"We believe there's a huge application for this product,” says Andrew Samawi, global head of economic derivatives and parimutuel products at Icap in New York. “We have a strong hybrid model at Icap and will be able to use our global electronic distribution and different product desks of experienced voice brokers, with our economic derivatives desk at the core." Samawi says the firm has set up a dedicated three-person desk in New York and is putting together a similar group in London.
“Since we find that this product reaches into the currency market and the rates market, and we’ve been taking orders from overseas as well as here, Icap looked like the ideal interbank distribution partner,” says Bill Cassano, vice president - economic derivatives at Goldman Sachs in New York. “Our client base is primarily the hedge funds and the prop-trader community at the banks. Icap reaches into the interbank market, which is an area that we don’t interact with, generally. When we do interact with it, we do so through brokers, so this is a natural way to have this product distribution mature,” he adds.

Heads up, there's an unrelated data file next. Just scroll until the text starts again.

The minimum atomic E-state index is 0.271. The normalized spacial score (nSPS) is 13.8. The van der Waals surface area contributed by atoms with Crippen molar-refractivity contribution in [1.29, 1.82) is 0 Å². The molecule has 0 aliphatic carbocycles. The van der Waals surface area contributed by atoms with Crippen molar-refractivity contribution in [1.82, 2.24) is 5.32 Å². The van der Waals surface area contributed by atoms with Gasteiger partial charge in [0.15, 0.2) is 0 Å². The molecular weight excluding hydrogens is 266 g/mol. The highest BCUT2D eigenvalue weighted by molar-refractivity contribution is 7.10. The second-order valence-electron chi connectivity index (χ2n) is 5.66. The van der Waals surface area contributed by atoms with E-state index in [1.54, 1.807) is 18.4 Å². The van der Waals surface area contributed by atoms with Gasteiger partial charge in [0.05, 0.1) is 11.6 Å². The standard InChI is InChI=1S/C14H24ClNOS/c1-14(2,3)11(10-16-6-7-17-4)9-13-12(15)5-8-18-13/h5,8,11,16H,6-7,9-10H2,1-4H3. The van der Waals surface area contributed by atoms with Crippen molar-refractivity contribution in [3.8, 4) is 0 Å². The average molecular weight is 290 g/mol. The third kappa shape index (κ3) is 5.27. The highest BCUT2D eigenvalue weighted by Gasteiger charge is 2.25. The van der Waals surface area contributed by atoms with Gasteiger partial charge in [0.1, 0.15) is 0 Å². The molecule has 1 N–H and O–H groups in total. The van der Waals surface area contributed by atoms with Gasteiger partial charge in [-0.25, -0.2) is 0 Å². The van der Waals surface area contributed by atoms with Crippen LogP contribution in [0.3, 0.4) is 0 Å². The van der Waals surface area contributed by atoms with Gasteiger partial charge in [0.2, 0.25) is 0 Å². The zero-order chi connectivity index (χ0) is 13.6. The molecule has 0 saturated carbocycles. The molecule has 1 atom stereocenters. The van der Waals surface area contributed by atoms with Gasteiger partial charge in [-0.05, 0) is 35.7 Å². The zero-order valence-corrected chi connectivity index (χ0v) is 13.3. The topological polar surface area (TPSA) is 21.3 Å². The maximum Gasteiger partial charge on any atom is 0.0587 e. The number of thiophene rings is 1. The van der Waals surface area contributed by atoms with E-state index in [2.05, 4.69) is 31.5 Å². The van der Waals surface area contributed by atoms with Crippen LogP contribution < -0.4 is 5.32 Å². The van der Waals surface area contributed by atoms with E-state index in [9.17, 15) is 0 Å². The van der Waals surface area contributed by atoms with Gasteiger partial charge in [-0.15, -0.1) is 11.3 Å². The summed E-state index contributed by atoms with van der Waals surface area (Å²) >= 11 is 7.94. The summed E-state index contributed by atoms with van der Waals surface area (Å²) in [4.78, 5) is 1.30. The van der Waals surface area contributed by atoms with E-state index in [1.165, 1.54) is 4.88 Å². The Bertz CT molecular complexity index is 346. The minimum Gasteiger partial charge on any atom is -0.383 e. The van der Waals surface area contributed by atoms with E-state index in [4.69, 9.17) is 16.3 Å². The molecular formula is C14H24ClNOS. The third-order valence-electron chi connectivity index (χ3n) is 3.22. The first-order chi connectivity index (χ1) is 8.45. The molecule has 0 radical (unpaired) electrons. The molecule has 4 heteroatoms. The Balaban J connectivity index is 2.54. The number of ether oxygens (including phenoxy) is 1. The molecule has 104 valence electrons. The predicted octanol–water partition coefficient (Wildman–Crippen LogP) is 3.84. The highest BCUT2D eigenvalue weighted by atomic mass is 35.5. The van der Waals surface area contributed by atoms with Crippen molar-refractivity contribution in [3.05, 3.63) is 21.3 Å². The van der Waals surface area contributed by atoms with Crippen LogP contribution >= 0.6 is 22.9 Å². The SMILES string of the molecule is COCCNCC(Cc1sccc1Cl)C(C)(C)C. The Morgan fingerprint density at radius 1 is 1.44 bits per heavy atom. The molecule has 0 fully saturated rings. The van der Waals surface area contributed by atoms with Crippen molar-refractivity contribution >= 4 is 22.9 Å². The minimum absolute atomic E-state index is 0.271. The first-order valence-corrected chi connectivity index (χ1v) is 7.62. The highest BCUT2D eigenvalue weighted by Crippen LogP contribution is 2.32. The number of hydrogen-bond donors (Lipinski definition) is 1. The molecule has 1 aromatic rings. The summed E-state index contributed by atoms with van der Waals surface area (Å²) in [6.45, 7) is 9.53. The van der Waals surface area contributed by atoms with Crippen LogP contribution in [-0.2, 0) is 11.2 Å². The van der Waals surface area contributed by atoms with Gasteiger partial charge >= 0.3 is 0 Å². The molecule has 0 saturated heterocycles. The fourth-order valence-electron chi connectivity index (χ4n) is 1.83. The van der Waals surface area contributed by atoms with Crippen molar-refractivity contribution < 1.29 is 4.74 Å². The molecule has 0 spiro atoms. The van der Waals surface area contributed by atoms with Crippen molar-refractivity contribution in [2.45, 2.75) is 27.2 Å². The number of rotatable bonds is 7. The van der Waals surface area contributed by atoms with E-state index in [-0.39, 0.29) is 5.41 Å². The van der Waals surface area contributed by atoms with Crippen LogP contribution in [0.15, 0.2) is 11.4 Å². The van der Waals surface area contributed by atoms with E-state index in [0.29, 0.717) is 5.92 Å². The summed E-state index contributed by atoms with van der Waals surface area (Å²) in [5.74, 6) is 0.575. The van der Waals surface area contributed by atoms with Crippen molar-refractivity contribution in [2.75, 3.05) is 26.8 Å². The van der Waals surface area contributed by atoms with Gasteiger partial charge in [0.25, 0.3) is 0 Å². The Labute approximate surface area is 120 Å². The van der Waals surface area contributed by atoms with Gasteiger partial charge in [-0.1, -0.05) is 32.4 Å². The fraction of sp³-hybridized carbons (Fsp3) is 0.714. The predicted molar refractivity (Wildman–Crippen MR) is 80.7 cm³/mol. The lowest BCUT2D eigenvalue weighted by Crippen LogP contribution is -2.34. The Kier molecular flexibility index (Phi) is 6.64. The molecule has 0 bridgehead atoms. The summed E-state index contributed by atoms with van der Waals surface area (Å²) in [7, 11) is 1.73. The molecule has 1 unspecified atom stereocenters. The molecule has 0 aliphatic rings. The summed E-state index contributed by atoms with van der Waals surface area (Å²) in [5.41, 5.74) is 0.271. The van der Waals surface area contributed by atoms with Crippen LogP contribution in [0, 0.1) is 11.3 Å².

If successful, the new inflation product could be a good match for Icap’s existing client base. Samawi says: “We have 90% of the inflation swap business in Europe and inflation swaps could certainly benefit from the HICP auction. This will allow the inflation swap traders to be able to come in and hedge their long-term positions by taking care of their short-term volatility."
"Non-farm payroll and the other economic statistics appeal to a wide range of clients including those trading currencies, those trading options, those using our treasury area,” Samawi adds. “There has already been strong interest from our European inflation swap client base."
The week on Risk.net, December 2–8, 2017Receive this by email